Reflections on writing my monograph 1

I am currently contracted to complete my monograph, with Routledge, at the end of 2016. I have been writing it like mad recently. Not ‘from scratch’ though as the research is from my doctorate. Reformulating and developing sections of my research, and making it more accessible, is enjoyable most of the time, but not always.

Revisiting my writing and ideas when they were meant for a fairly closed group, and now trying to envisage a global audience is not always easy: e.g. teacher-researchers interested in writing, lecturers and academics in the sociology of education. The book is entitled Assignments as controversies, and explores case-studies of assignment writing in the situational contexts of classrooms.

At the moment I envisage eight chapters, and four of them are ready in draft form. The easy four, not the first four. That is always my personal rule: start with the bits you like best and then run with it.

Always in need of inspiration, I have picked up some of the most useful writing tips that have helped me get going with this project. They’re from various leading writers, and I hope you also find them beneficial:

To ensure that you proceed slowly, write by hand. (Annie Proulx)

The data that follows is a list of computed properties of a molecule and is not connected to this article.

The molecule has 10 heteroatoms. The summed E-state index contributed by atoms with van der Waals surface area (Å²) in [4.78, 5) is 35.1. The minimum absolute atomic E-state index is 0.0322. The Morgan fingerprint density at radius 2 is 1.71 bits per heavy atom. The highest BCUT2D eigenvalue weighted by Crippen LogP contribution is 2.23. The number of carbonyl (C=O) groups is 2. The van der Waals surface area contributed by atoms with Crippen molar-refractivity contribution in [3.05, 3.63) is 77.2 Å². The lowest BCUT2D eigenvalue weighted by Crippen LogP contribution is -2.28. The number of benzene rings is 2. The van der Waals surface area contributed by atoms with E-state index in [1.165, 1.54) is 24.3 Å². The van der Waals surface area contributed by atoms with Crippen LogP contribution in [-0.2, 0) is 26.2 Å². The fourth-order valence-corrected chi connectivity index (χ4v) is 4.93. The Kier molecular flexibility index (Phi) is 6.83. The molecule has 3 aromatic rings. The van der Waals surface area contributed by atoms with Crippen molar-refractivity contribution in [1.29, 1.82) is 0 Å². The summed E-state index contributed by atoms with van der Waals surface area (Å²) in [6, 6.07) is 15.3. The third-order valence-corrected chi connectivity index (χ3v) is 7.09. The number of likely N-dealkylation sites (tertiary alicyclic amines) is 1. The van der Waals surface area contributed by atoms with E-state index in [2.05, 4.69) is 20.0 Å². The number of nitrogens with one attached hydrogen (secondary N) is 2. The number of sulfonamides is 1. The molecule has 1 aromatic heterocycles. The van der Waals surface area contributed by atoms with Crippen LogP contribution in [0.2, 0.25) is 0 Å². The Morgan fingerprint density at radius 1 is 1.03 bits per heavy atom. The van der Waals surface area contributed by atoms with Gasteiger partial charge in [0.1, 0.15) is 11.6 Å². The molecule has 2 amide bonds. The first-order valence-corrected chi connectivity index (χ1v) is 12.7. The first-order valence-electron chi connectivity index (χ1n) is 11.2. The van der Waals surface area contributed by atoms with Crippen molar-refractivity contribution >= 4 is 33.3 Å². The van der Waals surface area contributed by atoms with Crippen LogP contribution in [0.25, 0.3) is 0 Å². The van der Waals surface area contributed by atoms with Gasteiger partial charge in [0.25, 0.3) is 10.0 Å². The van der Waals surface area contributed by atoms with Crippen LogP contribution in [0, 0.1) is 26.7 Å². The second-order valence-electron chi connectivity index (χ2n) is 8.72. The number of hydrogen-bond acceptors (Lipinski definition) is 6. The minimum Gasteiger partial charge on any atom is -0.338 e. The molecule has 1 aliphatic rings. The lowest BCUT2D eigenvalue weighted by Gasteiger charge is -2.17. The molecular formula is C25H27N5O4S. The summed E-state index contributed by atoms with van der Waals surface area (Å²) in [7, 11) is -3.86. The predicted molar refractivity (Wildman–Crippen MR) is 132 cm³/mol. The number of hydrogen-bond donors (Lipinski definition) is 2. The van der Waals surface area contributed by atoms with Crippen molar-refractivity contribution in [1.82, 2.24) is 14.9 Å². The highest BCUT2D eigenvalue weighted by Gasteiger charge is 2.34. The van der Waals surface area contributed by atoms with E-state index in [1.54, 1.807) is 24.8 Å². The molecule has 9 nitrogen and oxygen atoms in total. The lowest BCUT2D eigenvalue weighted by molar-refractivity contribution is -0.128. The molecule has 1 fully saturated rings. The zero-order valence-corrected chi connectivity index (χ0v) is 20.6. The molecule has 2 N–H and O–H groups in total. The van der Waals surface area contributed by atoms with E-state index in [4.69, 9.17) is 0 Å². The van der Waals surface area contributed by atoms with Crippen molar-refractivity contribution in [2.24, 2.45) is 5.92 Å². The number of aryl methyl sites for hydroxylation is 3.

Use short words, short sentences and short paragraphs.(David Ogilvy)

Style ought to prove that one believes in an idea; not only that one thinks it but also feels it. (Nietzsche)

Remember: when people tell you something’s wrong or doesn’t work for them, they are almost always right. When they tell you exactly what they think is wrong and how to fix it, they are almost always wrong. (Neil Gaiman)

Read it aloud to yourself because that’s the only way to be sure the rhythms of the sentences are ok (prose rhythms are too complex and subtle to be thought out – they can be got right only by ear). (Diana Athill)

Have I said anything that is avoidably ugly? (George Orwell)


Text of Ghazali’s ‘Ihya ulum al-din’ | ibrar bhatt

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